oh my daughter, accept the blessing of more. 

Friday, August 22, 2014

for when there aren't many words left {#Furgeson}

{via pinterest}
as far as Ferguson goes, I've been silent. 
I mean that as literally as you can get. nothing on social media. not my Facebook or my Twitter or my Instagram or my blog. nothing. period. 

silence. 

and that, for me, is odd. there are very few social issues that leave me at a loss for words. this one, however, has done exactly that. 

I am at a loss for words. 

let me be very clear here :: I have not been silent because I am white. I have not been silent because I have an unpopular opinion. I have not been silent because I am afraid. 

I have been silent because it has been one of those moments where you are confronted with something so overwhelming that it leaves nothing behind. there have been so many amazing words shared already. {you can find a couple fantastic and powerfully gentle posts here and here.} there have been arguments on both sides, strong words flung and feet planted into the dirt. the Internet is good at controversy, after all. 

what could I possibly say? wouldn't I only be adding to the noise?
because let's be honest :: there's been a lot of noise. madness. tumult. 

all I can do is pray. 
and that's pretty much exactly what I'm going to do here. 

:: 

oh God. 
bring peace. 

oh Lord,
bring comfort. 

oh Jesus. oh sweet Jesus. 
bring clarity. 

Spirit of the living God,
fall fresh. 

oh Lion, 
breathe. 

oh mighty Father, 
sustain. 

selah. selah. selah. 

Monday, August 18, 2014

the one where I talk about sex {again}

{via pinterest}
let's talk about sex.
I'm serious.

it's everywhere.
I'm serious about that too.

but you know something else?
it's also a really big secret.
{especially in church}

I grew up in a world where gateway drugs weren't seven-leafed plants held rolled and drooping between teenage fingers. it was the fingers themselves that were the problem. because if skin touched skin, that was the start of a slippery slope...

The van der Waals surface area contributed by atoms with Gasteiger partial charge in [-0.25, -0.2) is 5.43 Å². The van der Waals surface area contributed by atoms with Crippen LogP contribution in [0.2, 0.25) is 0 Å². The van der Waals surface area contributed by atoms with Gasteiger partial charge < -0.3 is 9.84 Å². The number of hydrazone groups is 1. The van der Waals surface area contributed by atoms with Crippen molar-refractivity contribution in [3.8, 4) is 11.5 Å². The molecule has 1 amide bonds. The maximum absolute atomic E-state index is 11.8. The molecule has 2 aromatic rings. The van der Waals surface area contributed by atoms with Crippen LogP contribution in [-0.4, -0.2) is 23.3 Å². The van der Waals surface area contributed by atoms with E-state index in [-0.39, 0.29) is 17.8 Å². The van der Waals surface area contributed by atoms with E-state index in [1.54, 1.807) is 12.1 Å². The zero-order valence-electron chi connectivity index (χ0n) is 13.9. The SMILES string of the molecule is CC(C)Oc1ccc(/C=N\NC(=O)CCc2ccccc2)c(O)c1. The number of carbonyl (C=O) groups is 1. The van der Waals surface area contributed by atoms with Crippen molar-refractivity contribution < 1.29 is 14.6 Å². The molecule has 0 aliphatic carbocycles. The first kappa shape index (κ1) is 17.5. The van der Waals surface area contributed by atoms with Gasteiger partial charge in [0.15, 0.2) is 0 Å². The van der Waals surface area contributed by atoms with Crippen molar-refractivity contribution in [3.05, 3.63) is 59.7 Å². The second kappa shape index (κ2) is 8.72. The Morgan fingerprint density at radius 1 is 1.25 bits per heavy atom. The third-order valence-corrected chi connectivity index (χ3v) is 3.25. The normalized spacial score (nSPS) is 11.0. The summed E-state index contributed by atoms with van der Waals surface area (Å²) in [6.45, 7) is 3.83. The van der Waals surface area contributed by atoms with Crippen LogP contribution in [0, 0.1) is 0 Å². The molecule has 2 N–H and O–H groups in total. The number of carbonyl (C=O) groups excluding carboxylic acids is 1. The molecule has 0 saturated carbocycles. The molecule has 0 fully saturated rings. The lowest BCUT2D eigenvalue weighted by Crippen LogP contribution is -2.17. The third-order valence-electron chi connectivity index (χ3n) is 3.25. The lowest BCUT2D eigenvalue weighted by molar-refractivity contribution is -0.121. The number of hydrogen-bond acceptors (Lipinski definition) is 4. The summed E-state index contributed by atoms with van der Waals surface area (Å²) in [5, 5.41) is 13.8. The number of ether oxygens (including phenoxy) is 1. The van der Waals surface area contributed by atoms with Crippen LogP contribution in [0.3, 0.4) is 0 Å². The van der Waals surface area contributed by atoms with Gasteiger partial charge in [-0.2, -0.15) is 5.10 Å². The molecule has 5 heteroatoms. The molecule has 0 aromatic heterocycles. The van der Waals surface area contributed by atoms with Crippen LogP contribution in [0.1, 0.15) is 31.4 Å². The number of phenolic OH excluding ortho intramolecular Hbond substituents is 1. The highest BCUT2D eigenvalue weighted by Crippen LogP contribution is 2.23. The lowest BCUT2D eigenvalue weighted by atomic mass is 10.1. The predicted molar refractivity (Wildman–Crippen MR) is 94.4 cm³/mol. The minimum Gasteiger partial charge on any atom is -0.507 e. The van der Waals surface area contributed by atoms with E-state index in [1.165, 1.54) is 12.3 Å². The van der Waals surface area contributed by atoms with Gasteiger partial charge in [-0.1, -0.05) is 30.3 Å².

...a slope that led to bodies and skin and nakedness and words that were alluded to, but rarely spoken aloud. just in case there was someone listening. and the idea of it being mentioned in church? never. just in case God might overhear.

we talked about purity, of course. about guarded hearts and the mystery of a man with a woman and the way it should be for marriage. but what, exactly, should be for marriage? we were never sure. not really.

it was all a mystery. until churches and white dresses and rings slipped onto sweaty fingers and hotel rooms where the door shut with a heavy thump...

...and then it was still a mystery.

because it was a secret until that minute, except that everyone seemed to have forgotten the "sex kitten" potion that was to transform a blushing new bride and a nervously fidgeting groom  into ravenous sexual creatures. they forgot about what happened when the door closed and we stood there with shuffling feet and the acute awareness that there was nakedness under our clothes.

this is the part where I am supposed to present a solution.
the only one I have is for us to talk.

we have to stop making little words that start with "p" and "v" and "s" into dirty unrepeatables that linger like forbidden fruit squashed into pulp on tongues. we have to find that line and realize that it's written in the dirt, not carved into rock.

we need to talk.
with words, not euphemisms and "when you're married, you'll understand."

because it doesn't work that way.

we need to talk.
about sex.
about penises and vaginas and hormones and sex. hear me say it. sex.

because the most important thing is a heart.
not a hymen.

Friday, August 8, 2014

broken benches

{photo taken via VSCOCam :: by Rachel Haas}
writing is hard when you're writing.
you become a broken bench, in a way.

there are slats falling down
side
ways.
you're still a bench.
but there are holes and sitting


it's complicated.

writing a book is hard, period.
it's one of those things where you could jump up and down and pat your head and rub your tummy and walk across hot coals to bring back rubies clutched in your teeth

...and it would still be easier than getting those words down.
and yet we do it because we are it.
we are writers who write things.

writers who don't write things are benches made of fog.
you can see us
we just go away when you breathe a little too hard.

writing is complicated
with a lot of parts and pieces and bits and bobs
and upside down handstands.
and coffee.

and you can feel like a broken bench.
but you're still a bench.
when people fall on you, their hands connect with solid wood and scrappy frame.
you're plucky, you are.

they can rest there.
because broken benches are still benches.